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Project

Pinecone Candle Vine

Introduction

Lay your eye level with the scales of the pinecone and you'll find that each one is as beautifully wrought as a flower petal. This resemblance inspired us to turn pinecones into lustrous golden-brown blossoms, perfect for table decorations and gift embellishments that will last not only for this Thanksgiving and Christmas, but for many holiday seasons to come.

It's amazingly easy to effect the transformation from cone to bloom. Just snip the scales off the stem, and then glue them together in the shape of a flower. The resulting blossoms may be as dainty as a violet or as spiky as a dahlia. If a variety of cone types isn't abundant where you live, look online or in crafts stores. All you'll need to coax blossoms from your finds are floral supplies: cutters, wire, and glue. When you place these adornments alongside the season's bounty, you'll likely conclude that nature has come up with some wonderful decorating ideas.

These climbers include flowers made from Sabulosum cone scales, buds from the tamarack tree, and leaves, which are really single Norway spruce cone scales. The finished vine can be tightly coiled around a candlestick.

Pinecone Glossary:

You'll need cone scales and a decorative center for each bloom; both are available at crafts stores.

1. Eastern white pinecones have long scales. Brown, natural canella berries are good centers for flat blooms.

2. The tiny cones of the Sabulosum tree are ideal for delicate flowers. Use snipped cloves or the top of a poppy pod for centers.

3. Douglas fir cones result in plump blossoms. Tamarack buds can be used as centers or as buds.

4. For zinnia-like florets, use blue spruce cones combined with rice grass as centers.

5. Norway spruce cones can be layered to create big flowers; dried weeping grass makes pretty tufted centers.

Materials

  • Tamarack buds
  • Large Sabulosum cone scales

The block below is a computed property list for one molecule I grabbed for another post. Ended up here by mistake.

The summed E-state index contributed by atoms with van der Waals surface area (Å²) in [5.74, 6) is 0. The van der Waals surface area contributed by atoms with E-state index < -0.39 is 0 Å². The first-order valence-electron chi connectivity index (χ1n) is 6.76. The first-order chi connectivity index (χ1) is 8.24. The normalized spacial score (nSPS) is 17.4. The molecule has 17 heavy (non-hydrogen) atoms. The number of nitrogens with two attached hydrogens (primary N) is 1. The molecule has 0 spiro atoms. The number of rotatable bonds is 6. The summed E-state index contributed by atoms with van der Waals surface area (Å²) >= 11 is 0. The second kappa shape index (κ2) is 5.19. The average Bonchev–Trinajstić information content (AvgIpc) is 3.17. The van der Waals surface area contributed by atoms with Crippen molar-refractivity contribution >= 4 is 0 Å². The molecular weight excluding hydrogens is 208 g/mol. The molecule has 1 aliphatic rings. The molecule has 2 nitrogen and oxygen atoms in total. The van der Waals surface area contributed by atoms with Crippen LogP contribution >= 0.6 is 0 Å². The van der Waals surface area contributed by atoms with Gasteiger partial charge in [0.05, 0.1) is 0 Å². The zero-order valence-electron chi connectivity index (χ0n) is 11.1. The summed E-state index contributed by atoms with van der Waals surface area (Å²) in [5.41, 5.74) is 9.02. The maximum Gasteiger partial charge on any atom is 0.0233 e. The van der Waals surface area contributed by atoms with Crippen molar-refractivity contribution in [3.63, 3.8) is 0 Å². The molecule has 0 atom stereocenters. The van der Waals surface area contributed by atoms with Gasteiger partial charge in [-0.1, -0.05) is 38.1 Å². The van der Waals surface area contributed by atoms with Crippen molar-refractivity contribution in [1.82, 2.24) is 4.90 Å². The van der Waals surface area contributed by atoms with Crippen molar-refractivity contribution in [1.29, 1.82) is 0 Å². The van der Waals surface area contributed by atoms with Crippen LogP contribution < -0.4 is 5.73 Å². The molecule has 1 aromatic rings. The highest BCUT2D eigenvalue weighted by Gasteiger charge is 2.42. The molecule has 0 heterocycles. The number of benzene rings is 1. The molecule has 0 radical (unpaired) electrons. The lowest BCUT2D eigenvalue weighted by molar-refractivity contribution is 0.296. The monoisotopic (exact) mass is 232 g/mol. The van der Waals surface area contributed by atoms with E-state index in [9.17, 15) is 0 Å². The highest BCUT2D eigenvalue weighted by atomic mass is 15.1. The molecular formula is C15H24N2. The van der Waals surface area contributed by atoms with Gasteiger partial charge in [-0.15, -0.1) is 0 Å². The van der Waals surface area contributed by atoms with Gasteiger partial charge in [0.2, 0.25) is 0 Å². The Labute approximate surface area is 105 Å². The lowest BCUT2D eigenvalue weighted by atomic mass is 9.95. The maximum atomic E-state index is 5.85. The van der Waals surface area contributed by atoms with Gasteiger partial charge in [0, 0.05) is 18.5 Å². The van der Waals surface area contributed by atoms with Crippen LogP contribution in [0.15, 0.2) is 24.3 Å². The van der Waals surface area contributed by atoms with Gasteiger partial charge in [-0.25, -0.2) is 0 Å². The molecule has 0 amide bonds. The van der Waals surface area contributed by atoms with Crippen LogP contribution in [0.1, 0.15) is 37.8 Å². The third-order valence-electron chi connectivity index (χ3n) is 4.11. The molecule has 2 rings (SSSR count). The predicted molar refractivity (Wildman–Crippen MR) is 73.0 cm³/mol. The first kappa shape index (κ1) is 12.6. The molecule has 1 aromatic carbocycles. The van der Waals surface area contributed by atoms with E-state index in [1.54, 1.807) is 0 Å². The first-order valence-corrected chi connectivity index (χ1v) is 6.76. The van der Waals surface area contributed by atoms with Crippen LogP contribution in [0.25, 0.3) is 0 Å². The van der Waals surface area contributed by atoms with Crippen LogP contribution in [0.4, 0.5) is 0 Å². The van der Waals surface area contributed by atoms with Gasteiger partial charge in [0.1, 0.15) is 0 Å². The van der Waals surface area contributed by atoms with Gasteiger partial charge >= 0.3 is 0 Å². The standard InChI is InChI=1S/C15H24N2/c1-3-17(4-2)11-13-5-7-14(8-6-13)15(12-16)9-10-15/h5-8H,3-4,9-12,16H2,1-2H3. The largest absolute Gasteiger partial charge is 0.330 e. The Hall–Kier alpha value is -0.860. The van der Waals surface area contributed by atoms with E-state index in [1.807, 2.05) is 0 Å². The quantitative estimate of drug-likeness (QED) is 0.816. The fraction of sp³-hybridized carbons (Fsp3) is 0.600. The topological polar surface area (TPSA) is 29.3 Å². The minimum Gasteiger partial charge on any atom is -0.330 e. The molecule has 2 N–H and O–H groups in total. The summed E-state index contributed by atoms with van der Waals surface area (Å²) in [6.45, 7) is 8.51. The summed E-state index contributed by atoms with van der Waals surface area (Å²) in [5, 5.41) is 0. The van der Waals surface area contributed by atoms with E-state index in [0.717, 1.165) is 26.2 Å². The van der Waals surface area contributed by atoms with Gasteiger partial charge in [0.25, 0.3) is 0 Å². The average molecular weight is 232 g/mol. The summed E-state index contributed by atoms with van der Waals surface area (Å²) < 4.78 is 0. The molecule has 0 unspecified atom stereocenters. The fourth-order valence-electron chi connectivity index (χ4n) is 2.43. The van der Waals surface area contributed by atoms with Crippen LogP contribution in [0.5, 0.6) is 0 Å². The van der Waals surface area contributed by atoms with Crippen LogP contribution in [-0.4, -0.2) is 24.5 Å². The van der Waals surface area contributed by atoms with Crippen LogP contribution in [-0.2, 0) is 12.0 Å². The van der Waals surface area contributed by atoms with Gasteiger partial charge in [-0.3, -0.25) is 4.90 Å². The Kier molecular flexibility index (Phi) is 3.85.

• Norway spruce cone scales
  • Heavy floral wire
  • Wire cutters
  • Brown floral tape
  • Tacky glue
  • Cardboard box with hinged lid
  • Card stock
  • Scissors

Steps

  1. Step 1

    With floral cutters, remove the pinecone's base. Starting at the cone's bottom, slip one blade of the cutters behind a scale; snip it off. Continue, working upward until all scales have been removed and only the stem remains.

  2. Step 2

    To make buds and leaves for a vine, affix tamarack buds and large scales to 4-inch-long wires: Wrap floral tape around wires and bases of bud or scale, adding tacky glue where necessary.

  3. Step 3

    Cut a piece of heavy floral wire as long as desired length of vine. Alternate florets with buds and leaves: Lay stem against the floral wire, wrap it in place with brown floral tape, lay the next against the wire, wrap it, and so on until vine is complete.

  4. Step 4

    Add pinecone blossoms.

  5. Step 5

    Fill a small bowl with scales. Snip 4 inches of floral wire; form a small hook on one end. From card stock, cut a disk a bit larger than the desired size of the bloom's center. Secure disk to box top by poking wire through both, letting hook rest in the center so the wire won't fall through.

  6. Step 6

    Using tacky glue, affix scales in a flower shape to disk; the hook will become covered with glue. For a fuller blossom, add another layer inside the first, using smaller scales, adding up to five layers for larger blooms.

  7. Step 7

    Use tacky glue to attach one or more cloves or tiny plant parts in the center; let dry, and remove bloom from box.

Source
Martha Stewart Living, November 2005

Reviews (21)

  • Debbie4600 18 Nov, 2011

    Your kidding right snowmoonelk! Tacky glue = tacky glue, take a trip to michael's or some other craft store. Or buy a hot glue gun

  • snowmoonelk 22 Nov, 2010

    I can imagine how to make this craft, however, what on earth do the instructions actually mean???!!! What is tacky glue, for a start? Not easy to follow at all.

  • sylvia831 20 Nov, 2008

    If you want to be involved with crafts from Mother nature, you first must learn the about the trees and plants that are found in nature. If you don't want to educate yourself then use man-made items from Micheals.

  • samanthaprince 16 Nov, 2008

    Martha, Martha,
    We need the craft projects to fit the following criteria:
    sustainable
    easy to read, see, and do
    no terms that are undefined
    pictures that young women--maybe not children--just young women can understand, especially young women from diverse backgrounds
    Please meet this challenge..otherwise you and we too are in the dark and when I say dark...I mean the dark ages.

  • carabau 14 Nov, 2008

    Click on the uper right 'Also Try'-Pinecone Crafts.3rd page makes this project easier to understand